Beach House’s latest gives sweet Dreams

According to Merriam-Webster, a dream consists of a series of thoughts, images or emotions occurring during sleep.

Dreamy · Baltimore-based indie dream-pop duo Beach House delivers its third studio album. Teen Dream is a follow up to 2008’s Devotion. - Photos courtesy of Forcefield PR

It is fitting, then, that Baltimore-based Beach House has been overwhelmingly tagged by the music media as a dream-pop outfit since the guy-girl duo broke onto the scene in 2006 with its self-titled debut.

Perhaps more fitting still is the title of the duo’s latest album — Teen Dream. A colorful confection of shimmering guitars, soaring organ lines and reposeful vocals, the album delivers what its title promises. The album takes listeners through a series of dreams, some more emotionally affecting than others, but it will hardly put you to sleep.

When Maryland-native Alex Scally (guitar, keyboard) and French-born Victoria Legrand (vocals, organ) released Beach House nearly four years ago, it was difficult to imagine where the duo could go from there. Not only did the stellar lo-fi record receive high praise and acclaim, but Legrand’s gauzy vocals paired with the duo’s minimalist, yet infinitely atmospheric instrumentation, was so complete and assured that even as a debut, it left a strong imprint on the indie-rock scene.

In 2008, Beach House outdid itself with Devotion, a richer follow-up that added layers like one would add pastel-colored chiffon to a ball gown. The keyboards and organ were thicker without suffocating the band’s vast dreamscapes, while Legrand’s gutteral vocals felt more resounding than her delicate whispers featured on the group’s debut.

But Teen Dream, the duo’s first album released on Sub Pop Records, certainly marks a career-best for the band — that is, until the release of their next album.

Unlike Beach House’s earlier records, where the songs seeped into one another as if they had no end, each track on Teen Dream exists within its own musical sphere. Like one would experience in the midst of a deep rapid-eye-movement slumber, each song plays as an individual dream, conjuring its own wave of images and sentiments that range from contentment to nostalgia to heartbreak. Although Beach House and Devotion were cohesive in their nine- and 10–song entireties, respectively, Teen Dream is complete with 10 mini-operas, all possessing a solid beginning, middle and end — no thought or melody goes unfinished.

Album opener “Zebra” begins with dizzying synthesizer lines and Legrand’s trademark smoky “oohs.” Beach House doesn’t seem to waste a second on its third record, as “Zebra” provides a powerful rather than subdued lead-in with its orchestral flair that confidently rivals the multi-instrumentation of indie-rock royalty Arcade Fire.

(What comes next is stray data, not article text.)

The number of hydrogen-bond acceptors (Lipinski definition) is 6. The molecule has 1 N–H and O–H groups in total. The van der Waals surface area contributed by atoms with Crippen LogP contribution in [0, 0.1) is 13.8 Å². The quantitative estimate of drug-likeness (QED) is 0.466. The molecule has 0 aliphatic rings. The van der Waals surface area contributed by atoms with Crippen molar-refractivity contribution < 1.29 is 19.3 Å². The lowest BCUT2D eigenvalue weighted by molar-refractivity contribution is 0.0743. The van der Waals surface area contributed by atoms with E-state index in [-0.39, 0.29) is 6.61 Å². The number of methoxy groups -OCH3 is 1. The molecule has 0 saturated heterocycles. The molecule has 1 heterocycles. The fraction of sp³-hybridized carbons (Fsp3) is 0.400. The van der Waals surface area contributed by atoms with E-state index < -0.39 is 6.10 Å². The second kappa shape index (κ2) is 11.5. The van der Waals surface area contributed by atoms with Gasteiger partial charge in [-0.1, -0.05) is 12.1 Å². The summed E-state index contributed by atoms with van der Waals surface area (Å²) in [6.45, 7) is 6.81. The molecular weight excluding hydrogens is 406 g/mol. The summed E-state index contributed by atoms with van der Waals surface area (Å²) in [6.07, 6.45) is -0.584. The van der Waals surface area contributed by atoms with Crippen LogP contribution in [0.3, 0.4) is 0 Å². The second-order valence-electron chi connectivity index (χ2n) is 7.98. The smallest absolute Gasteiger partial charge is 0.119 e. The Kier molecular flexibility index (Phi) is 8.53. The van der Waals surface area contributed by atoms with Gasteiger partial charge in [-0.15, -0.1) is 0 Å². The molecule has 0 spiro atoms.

Following “Zebra,” Beach House immediately switches to the languid “Silver Soul,” a ballad that engulfs listeners in a wave of melancholy with a slow-churning melody and lyrics like It’s incomplete without you / The silver soul is running through.

“Norway” is easily Teen Dream’s most pop-infused track with its sunny chorus and back-up “ah-ah-ahs,” while the hook-driven “Better Times” and sweet-sounding “Lover of Mine” showcase the duo’s deft use of percussion and intricate keyboard riffs.

But the true dream-pop gem of Teen Dream is “Real Love,” which surprises long after the album’s midpoint. A lesson in expressive songwriting, “Real Love” utilizes Beach House’s previous lo-fi atmospheric charm but refines it, restraining the whirling guitar and tinkling percussion and returning to that sparse yet infinite space the duo explored on its debut.

More than any other song on Teen Dream, “Real Love” stirs with each line. Beginning with nothing but a pounding piano, “Real Love” highlights the mournful Legrand, whose voice fluctuates from soulful breaths to shadowy wails on lines like I met you somewhere in a hell beneath the stairs / There’s someone in that room that frightens you when they go boom, boom, boom.

Following the elegiac “Real Love” is album closer “Take Care,” which ensures Teen Dream ends on a brighter, more buoyant note. Legrand’s throaty intonation rises over the grand instrumentation like a one-woman gospel choir, and the organ continues to heighten until the record’s very last note.

Packaged as a two-disc deal, Teen Dream also features a DVD composed of music videos for each track. Although the videos are a pleasant touch, the vast soundscapes Beach House creates is enough of a visceral experience to intoxicate even the most stoic realist.